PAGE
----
2018: EvoDevo
Christoph von Beeren, Adrian Brückner, Munetoshi Maruyama, Griffin Burke, Jana Wieschollek, Daniel J C Kronauer
Host-symbiont interactions are embedded in ecological communities and range from unspecific to highly specific relationships. Army ants and their arthropod guests represent a fascinating example of species-rich host-symbiont associations where host specificity ranges across the entire generalist - specialist continuum. In the present study, we compared the behavioral and chemical integration mechanisms of two extremes of the generalist - specialist continuum: generalist ant-predators in the genus Tetradonia (Staphylinidae: Aleocharinae: Athetini), and specialist ant-mimics in the genera Ecitomorpha and Ecitophya (Staphylinidae: Aleocharinae: Ecitocharini)...
2018: Frontiers in Zoology
Arunkumar Krishnan, Lakshminarayan M Iyer, Stephen J Holland, Thomas Boehm, L Aravind
AID/APOBEC deaminases (AADs) convert cytidine to uridine in single-stranded nucleic acids. They are involved in numerous mutagenic processes, including those underpinning vertebrate innate and adaptive immunity. Using a multipronged sequence analysis strategy, we uncover several AADs across metazoa, dictyosteliida, and algae, including multiple previously unreported vertebrate clades, and versions from urochordates, nematodes, echinoderms, arthropods, lophotrochozoans, cnidarians, and porifera. Evolutionary analysis suggests a fundamental division of AADs early in metazoan evolution into secreted deaminases (SNADs) and classical AADs, followed by diversification into several clades driven by rapid-sequence evolution, gene loss, lineage-specific expansions, and lateral transfer to various algae...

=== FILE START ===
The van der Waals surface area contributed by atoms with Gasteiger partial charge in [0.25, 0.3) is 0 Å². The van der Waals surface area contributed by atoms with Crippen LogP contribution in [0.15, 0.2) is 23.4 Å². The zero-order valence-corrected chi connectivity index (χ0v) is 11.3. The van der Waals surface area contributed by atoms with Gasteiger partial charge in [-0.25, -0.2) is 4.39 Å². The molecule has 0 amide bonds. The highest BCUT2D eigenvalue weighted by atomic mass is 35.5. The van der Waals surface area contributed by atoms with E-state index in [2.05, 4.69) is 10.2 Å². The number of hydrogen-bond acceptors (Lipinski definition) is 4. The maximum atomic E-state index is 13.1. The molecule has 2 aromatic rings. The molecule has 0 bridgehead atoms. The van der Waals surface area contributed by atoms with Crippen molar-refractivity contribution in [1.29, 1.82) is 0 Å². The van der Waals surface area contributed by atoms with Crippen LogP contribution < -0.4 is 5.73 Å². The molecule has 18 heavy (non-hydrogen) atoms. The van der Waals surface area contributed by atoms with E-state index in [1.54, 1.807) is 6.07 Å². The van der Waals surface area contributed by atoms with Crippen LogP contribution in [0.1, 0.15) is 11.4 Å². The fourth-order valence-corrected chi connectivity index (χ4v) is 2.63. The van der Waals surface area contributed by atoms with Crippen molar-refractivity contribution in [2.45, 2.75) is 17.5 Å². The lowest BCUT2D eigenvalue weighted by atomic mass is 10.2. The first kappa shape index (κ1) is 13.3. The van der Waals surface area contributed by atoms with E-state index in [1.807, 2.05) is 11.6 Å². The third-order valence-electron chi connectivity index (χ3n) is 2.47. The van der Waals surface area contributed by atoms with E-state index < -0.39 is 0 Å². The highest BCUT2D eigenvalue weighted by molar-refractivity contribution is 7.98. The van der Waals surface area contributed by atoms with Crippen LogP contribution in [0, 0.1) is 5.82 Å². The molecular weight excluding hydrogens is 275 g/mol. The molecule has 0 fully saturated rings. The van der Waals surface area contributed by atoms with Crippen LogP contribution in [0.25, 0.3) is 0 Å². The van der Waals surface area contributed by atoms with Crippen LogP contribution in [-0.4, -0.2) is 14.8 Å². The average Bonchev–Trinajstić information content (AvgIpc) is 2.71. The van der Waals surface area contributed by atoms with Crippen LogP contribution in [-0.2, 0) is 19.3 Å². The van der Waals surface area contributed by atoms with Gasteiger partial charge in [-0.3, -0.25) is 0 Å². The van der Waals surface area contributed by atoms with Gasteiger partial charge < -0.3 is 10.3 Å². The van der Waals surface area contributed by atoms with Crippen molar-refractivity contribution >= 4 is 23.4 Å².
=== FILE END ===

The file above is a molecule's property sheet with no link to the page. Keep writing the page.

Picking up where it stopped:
March 19, 2018: Proceedings of the National Academy of Sciences of the United States of America
Tae-Yoon S Park, Ji-Hoon Kihm, Jusun Woo, Changkun Park, Won Young Lee, M Paul Smith, David A T Harper, Fletcher Young, Arne T Nielsen, Jakob Vinther